Maria Sharapova has decided to retire from tennis at the age of 32.
In an article written for Vogue and Vanity Fair, the five-time Grand Slam champion said her body “had become a distraction” after a struggle with shoulder injuries.
Maria Sharapova won her first Grand Slam at Wimbledon in 2004 at the age of 17 and completed the career slam – all four major titles – by winning the French Open in 2012.
In 2016, the Russian served a 15-month ban after testing positive for meldonium.
After returning from her ban in 2017, Maria Sharapova struggled to recapture her best form and suffered from a number of injuries.
The former champion has dropped to 373 in the world, her lowest ranking since August 2002, and has lost in the first round of her past three Grand Slam tournaments.
In announcing her retirement, Maria Sharapova said: “I’m new to this, so please forgive me. Tennis – I’m saying goodbye.
“Looking back now, I realize that tennis has been my mountain. My path has been filled with valleys and detours, but the views from its peak were incredible.
“After 28 years and five Grand Slam titles, though, I’m ready to scale another mountain – to compete on a different type of terrain.
“That relentless chase for victories, though? That won’t ever diminish. No matter what lies ahead, I will apply the same focus, the same work ethic, and all of the lessons I’ve learned along the way.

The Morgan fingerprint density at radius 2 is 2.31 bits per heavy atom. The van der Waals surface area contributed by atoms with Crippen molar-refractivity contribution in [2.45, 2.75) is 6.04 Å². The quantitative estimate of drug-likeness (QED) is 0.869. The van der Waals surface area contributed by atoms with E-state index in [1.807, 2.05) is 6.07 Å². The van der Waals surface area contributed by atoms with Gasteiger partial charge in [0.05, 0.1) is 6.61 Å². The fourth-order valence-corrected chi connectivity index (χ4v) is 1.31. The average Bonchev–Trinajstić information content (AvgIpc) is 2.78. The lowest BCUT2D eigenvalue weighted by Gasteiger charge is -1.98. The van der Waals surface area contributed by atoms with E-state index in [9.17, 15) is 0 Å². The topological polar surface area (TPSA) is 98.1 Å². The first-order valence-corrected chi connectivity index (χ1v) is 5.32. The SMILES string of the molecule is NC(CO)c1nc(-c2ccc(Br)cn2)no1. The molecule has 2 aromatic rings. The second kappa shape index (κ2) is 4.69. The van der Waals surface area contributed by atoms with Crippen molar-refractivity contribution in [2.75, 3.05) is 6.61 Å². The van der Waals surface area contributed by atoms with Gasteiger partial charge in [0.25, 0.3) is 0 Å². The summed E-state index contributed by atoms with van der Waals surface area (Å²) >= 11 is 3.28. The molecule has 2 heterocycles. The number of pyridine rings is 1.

“In the meantime, there are a few simple things I’m really looking forward to: A sense of stillness with my family. Lingering over a morning cup of coffee. Unexpected weekend getaways. Workouts of my choice (hello, dance class!)”
Maria Sharapova said her 6-1, 6-1 first-round defeat by Serena Williams at 2019 US Open was the “final signal”.
She did not play again in 2019 after that defeat at Flushing Meadows and has played just twice in 2020, including a straight sets loss to Croat Donna Vekic in the Australian Open first round, her last competitive appearance..
Maria Sharapova shot to stardom in 2004 aged just 17 when victory over Serena Williams saw her become the third-youngest woman to win the Wimbledon singles title.
She would go on to become one of the most high-profile names in women’s sport, winning 36 singles titles and earning more than $38 million in prize money.
In 2005, Maria Sharapova became the first Russian woman to become world No 1, and won her second Grand Slam singles title at the US Open in 2006.